Google search for Robert A. Heinlein
Perhaps the most controversial science fiction author, he has most commonly been criticized for being "a fascist." Quite incorrect; this usually comes from people who aren't quite communists but think he's way too right-wing for their liking. I don't think real fascists would find him much to their liking either, in light of his attitudes towards individual freedom (he approved of the idea of individual freedom). Accusations of racism are also common, which is quite interesting in that the main characters of several notable books are non-white ([Starship Troopers], [The Cat who Walks Thru Walls], probably (but less clearly) [The Moon is a Harsh Mistress]).
People might be surprised to hear that in the '50s and '60s he was politically active with the U.S. Democratic party, and was definitely not Republican. His tendancies thru the '80s and '90s were fairly much "libertarian," as he felt that both "Big Government" and "Big Business" can cause "Big Problems." Indications are that, like many particularly here in Texas, he felt that the Democrats made a political shift away from their previous constituency of the "average working American" to being a special interest group for "downtrodden minorities." (Note that I am a citizen of Canada, and thus observe American politics as an outsider. Frankly, I wouldn't be thrilled with voting for any of the American parties, although my tendancies would be closest to support of the Libertarians, if the policies that got trumpeted were a little more sane...)
My favorite science fiction book of all is his [The Moon is a Harsh Mistress] which presents a revolution coordinated by a "central" computer. The notion that a computer can truly be so intelligent is questionable; the notion that computer technology can be used to both control and to "free" people is very much the dialogue going on these days on how the Internet can and should be used. The most recent "Russian Revolution" (when Gorbachev was held captive by a would-be new military government) was powerfully influenced by the fact that people could telephone and fax news. I believe that there were also Internet Relay Chat sessions ongoing that kept people around the world in touch in real time with news reports on the events in progress. The situation in Romania was even more powerfully influenced; officials simply could not keep secret the effects of their decisions as would have been the case thirty years ago. In similar fashion, the Chinese government found themselves unable to prevent publicity of the Tien An Men Square massacre within China as a result of the fairly widespread availability of fax machines, which allowed fairly rapid and widespread dissemination of information about that event. Communications are a fundamentally powerful technology, which Heinlein perceived thirty years ago.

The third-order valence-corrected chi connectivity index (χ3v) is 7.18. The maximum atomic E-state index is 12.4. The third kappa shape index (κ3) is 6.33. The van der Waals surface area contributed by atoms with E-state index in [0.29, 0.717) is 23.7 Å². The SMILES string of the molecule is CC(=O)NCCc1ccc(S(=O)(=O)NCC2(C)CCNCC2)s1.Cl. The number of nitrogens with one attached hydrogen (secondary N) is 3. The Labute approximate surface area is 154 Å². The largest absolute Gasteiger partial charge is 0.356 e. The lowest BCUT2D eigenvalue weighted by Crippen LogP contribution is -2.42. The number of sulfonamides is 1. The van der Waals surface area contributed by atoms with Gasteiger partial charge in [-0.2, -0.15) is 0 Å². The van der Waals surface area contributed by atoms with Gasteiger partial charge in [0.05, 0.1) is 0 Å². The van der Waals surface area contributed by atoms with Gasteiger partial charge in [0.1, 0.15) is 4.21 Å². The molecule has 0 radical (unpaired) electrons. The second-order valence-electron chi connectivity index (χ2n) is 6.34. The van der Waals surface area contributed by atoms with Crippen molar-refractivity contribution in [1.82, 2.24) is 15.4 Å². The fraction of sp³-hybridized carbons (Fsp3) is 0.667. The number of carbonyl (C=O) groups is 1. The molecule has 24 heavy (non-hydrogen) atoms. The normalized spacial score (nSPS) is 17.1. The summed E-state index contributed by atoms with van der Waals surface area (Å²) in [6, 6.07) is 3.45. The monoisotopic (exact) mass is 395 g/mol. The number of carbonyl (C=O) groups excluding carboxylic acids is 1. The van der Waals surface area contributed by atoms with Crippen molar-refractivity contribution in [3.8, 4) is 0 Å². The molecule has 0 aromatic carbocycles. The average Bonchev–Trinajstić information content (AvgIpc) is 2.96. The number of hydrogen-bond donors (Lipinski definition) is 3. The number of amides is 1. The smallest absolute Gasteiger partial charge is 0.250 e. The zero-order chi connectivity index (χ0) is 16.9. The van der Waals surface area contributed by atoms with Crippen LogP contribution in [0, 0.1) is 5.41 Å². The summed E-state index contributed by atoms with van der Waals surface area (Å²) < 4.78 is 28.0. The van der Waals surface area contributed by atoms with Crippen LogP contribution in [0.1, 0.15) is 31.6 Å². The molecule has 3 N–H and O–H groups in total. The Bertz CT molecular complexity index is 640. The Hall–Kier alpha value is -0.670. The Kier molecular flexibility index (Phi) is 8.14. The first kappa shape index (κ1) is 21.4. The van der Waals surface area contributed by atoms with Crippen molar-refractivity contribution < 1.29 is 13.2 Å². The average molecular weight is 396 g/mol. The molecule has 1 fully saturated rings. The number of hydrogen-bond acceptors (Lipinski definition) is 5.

His books The Puppet Masters and Starship Troopers have been made into feature movies of somewhat dubious quality. In the former, much of the dialogue was reproduced fairly faithfully, but the "50's style world of the future" and the consistent "tongue in cheek" flavor of the book was lost.
The "Starship Troopers" movie, on the other hand, loses various rather important details. Tolerable is that today's F/X magic still can't simulate powered armour in a fashion that would not look "cheap." Less tolerable is that the future world is presented essentially as a "fascist utopia," complete with propaganda clips. This is certainly in keeping with peoples' prejudices as to what Heinlein was talking about in the book... Of course, about the most fascist thing truly involved in the movie is that the "intelligence" officers wear "Nazi High Command-style" uniforms, and are almost as ruthless as military men at war need to be, which, to a gullible public, makes it "fascist."
The military "tactics" presented in Starship Troopers are, as is standard in Hollywood films, stupendously stupid. Circles of troops around bugs, guaranteeing friendly fire deaths, and ships following one another so closely that any error in navigation will lead to them running into one another, killing more of their own people by incompetence than the "Bugs" could ever do by intent.
[Double Star] would probably make a pretty nifty movie that wouldn't require billions of dollars worth of FX work...
In his later years, he somehow got into a quite bizarre "rut" (pun intended) where he considered the wonders of upcoming possible "gene therapies" that would make the dangers of consanguinity go away.
Which turned into quite pathologically bizarre forms of "family arrangements." With a whole lot of [Oedipus Rex] gone strangely awry.
It would have been one thing if it had been a situation of " Let's explore, in this one book, what happens if the genetic taboos surrounding incest go away." Unfortunately, from roughly [ Time Enough for Love] on, he kind of really rather over-focused on that area.
Five of his last nine novels attested to the steadily increasing sexual bizarreness of the "Lazarus Long" family, with his last novel, [ To Sail Beyond the Sunset] being quite dramatically perverse. I can't fathom where the inspiration for it all would have come from; it's probably a happy thing that he had no children.
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